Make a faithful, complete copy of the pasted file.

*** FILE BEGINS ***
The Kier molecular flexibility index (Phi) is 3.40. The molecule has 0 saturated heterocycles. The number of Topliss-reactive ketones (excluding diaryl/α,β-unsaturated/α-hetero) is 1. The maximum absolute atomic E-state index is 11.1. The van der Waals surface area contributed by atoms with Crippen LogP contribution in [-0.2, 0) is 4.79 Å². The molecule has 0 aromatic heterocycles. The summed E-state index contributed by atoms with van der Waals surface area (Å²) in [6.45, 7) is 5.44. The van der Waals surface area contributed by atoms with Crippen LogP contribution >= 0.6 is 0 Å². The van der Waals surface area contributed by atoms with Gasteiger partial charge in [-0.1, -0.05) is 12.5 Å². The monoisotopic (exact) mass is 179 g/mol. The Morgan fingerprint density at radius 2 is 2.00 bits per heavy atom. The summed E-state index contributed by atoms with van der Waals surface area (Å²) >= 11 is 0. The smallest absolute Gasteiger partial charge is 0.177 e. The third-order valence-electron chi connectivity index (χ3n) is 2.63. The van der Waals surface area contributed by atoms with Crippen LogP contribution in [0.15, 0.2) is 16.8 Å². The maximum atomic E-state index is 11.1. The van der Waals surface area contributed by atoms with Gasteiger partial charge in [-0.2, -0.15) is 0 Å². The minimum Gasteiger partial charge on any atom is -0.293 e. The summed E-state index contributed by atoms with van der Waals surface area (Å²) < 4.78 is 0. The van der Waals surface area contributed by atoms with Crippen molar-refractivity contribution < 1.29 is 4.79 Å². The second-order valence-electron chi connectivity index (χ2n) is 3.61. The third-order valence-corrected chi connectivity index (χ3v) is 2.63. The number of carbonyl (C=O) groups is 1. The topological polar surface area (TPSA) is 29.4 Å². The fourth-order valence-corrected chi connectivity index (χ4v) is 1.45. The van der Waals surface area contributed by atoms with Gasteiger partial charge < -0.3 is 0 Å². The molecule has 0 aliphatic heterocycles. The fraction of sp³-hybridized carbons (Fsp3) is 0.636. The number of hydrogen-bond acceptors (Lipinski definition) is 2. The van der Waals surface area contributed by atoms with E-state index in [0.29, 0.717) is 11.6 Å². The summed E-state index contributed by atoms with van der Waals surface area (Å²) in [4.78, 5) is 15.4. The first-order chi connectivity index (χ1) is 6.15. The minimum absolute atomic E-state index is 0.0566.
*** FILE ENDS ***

The Kier molecular flexibility index (Phi) is 3.40. The molecule has 0 saturated heterocycles. The number of Topliss-reactive ketones (excluding diaryl/α,β-unsaturated/α-hetero) is 1. The maximum absolute atomic E-state index is 11.1. The van der Waals surface area contributed by atoms with Crippen LogP contribution in [-0.2, 0) is 4.79 Å². The molecule has 0 aromatic heterocycles. The summed E-state index contributed by atoms with van der Waals surface area (Å²) in [6.45, 7) is 5.44. The van der Waals surface area contributed by atoms with Crippen LogP contribution >= 0.6 is 0 Å². The van der Waals surface area contributed by atoms with Gasteiger partial charge in [-0.1, -0.05) is 12.5 Å². The monoisotopic (exact) mass is 179 g/mol. The Morgan fingerprint density at radius 2 is 2.00 bits per heavy atom. The summed E-state index contributed by atoms with van der Waals surface area (Å²) >= 11 is 0. The smallest absolute Gasteiger partial charge is 0.177 e. The third-order valence-electron chi connectivity index (χ3n) is 2.63. The van der Waals surface area contributed by atoms with Crippen LogP contribution in [0.15, 0.2) is 16.8 Å². The maximum atomic E-state index is 11.1. The van der Waals surface area contributed by atoms with Gasteiger partial charge in [-0.2, -0.15) is 0 Å². The minimum Gasteiger partial charge on any atom is -0.293 e. The summed E-state index contributed by atoms with van der Waals surface area (Å²) < 4.78 is 0. The van der Waals surface area contributed by atoms with Crippen molar-refractivity contribution < 1.29 is 4.79 Å². The second-order valence-electron chi connectivity index (χ2n) is 3.61. The third-order valence-corrected chi connectivity index (χ3v) is 2.63. The number of carbonyl (C=O) groups is 1. The topological polar surface area (TPSA) is 29.4 Å². The fourth-order valence-corrected chi connectivity index (χ4v) is 1.45. The van der Waals surface area contributed by atoms with Gasteiger partial charge < -0.3 is 0 Å². The molecule has 0 aliphatic heterocycles. The fraction of sp³-hybridized carbons (Fsp3) is 0.636. The number of hydrogen-bond acceptors (Lipinski definition) is 2. The van der Waals surface area contributed by atoms with E-state index in [0.29, 0.717) is 11.6 Å². The summed E-state index contributed by atoms with van der Waals surface area (Å²) in [4.78, 5) is 15.4. The first-order chi connectivity index (χ1) is 6.15. The minimum absolute atomic E-state index is 0.0566.